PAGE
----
Let's hack away (unconscious choice of words while typing) at these questions one at a time.Scope of the Problem The scope of the issue is, not to put too fine a point on it, real broad, and getting broader daily. The issue is relevant to financial and other data, but for purposes of this post, I'll confine my observations to personal health data ("protected health information," "PHI" or "individually identifiable health information" in HIPAA-speak). In the bad old days (which are perhaps coming to a close one of these years thanks to the $19 billion HITECH Act handout), PHI insecurity was limited to the problem of folks who might wander into a file room and get a hold of your medical records without having a good reason to do so. Thanks to the computerization of medical records in a desktop computer, laptop, server, storage device, or "in the cloud" (now that's a whole other can of worms), millions of records are out there for the hacking. Given the lackadaisical attitude that some have towards data security, these records are accessible to bad-intentioned identity thieves as well as to recreational hackers. The scope of the issue may be glimpsed through a visit to the Privacy Rights Clearinghouse site, A Chronology of Data Breaches, a wonderful compendium of data security breach incidents (beginning January 2005) and related resources (not yet updated as of this writing to include a reference to the Virginia debacle). This chronology is not limited to health care data breaches; a quick scan seems to confirm that the Virginia incident is among the largest health care data breaches, but it is not the first breach of a state agency system. (And remember the Express Scripts ransom hacker case a little while back?)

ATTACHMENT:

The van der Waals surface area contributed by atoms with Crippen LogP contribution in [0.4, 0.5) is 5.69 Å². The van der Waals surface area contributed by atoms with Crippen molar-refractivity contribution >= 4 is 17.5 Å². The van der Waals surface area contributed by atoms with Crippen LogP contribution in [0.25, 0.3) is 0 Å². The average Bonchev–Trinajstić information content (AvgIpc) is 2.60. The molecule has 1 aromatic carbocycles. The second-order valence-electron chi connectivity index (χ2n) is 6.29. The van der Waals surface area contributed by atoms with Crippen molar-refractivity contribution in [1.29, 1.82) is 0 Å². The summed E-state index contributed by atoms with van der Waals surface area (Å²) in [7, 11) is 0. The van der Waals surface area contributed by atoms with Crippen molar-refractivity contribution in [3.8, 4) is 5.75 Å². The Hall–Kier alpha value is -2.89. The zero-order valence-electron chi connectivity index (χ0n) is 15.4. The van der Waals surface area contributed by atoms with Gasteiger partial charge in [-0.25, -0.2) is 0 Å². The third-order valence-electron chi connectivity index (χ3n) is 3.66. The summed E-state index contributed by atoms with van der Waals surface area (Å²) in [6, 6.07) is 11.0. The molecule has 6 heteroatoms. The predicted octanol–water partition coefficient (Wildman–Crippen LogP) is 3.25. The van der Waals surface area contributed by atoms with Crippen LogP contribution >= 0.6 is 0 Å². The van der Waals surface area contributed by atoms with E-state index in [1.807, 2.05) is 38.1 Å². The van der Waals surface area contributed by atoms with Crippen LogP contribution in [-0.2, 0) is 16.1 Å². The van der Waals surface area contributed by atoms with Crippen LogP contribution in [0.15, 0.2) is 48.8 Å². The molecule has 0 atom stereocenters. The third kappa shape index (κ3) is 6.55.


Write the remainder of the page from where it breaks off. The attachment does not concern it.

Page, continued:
Breach Notification ARRA Sec. 13402 (p. 146) technically doesn't require a breach notification to be sent to affected folks in the Virginia matter because the regs aren't out yet (they're due out by August, effective 30 days later). Guidance on what makes data unreadable by unauthorized folks has been released for public comment -- if Virginia made the data secure according to the definitions in this guidance, then its release would not be considered a breach, and would not trigger notification requirements. These guidelines are something to consider in designing secure environments for data -- they address both data in use and data at rest, and incorporate by reference some NIST standards. Adhering to the guidance not only has the PR benefit of allowing an entity to avoid having to make a breach notification, it could even help in preventing breaches in the first place. It would be interesting to learn whether the Virginia data was protected in the manner called for in this guidance.
Whether or not a notice is required, careful consideration should be given to developing a communications plan for alerting patients to any breach, and to explaining what is being done to minimize the risk of similar (or dissimilar) breaches occurring in the future. This may be a delicate dance (the folks in Virginia have been saying they can't comment becasue an FBI investigation is underway), but it seems to me that a criminal investigation does not need to bar any and all communications with patients and the public at large about the situation.
As the remaining ARRA rules come out and covered entities and others have a clearer roadmap before them, it will be imperative that they undertake the steps outlined above so that they can maintain compliance with these new requirements, ensure privacy and security of PHI, and stay out of the regulators' sights.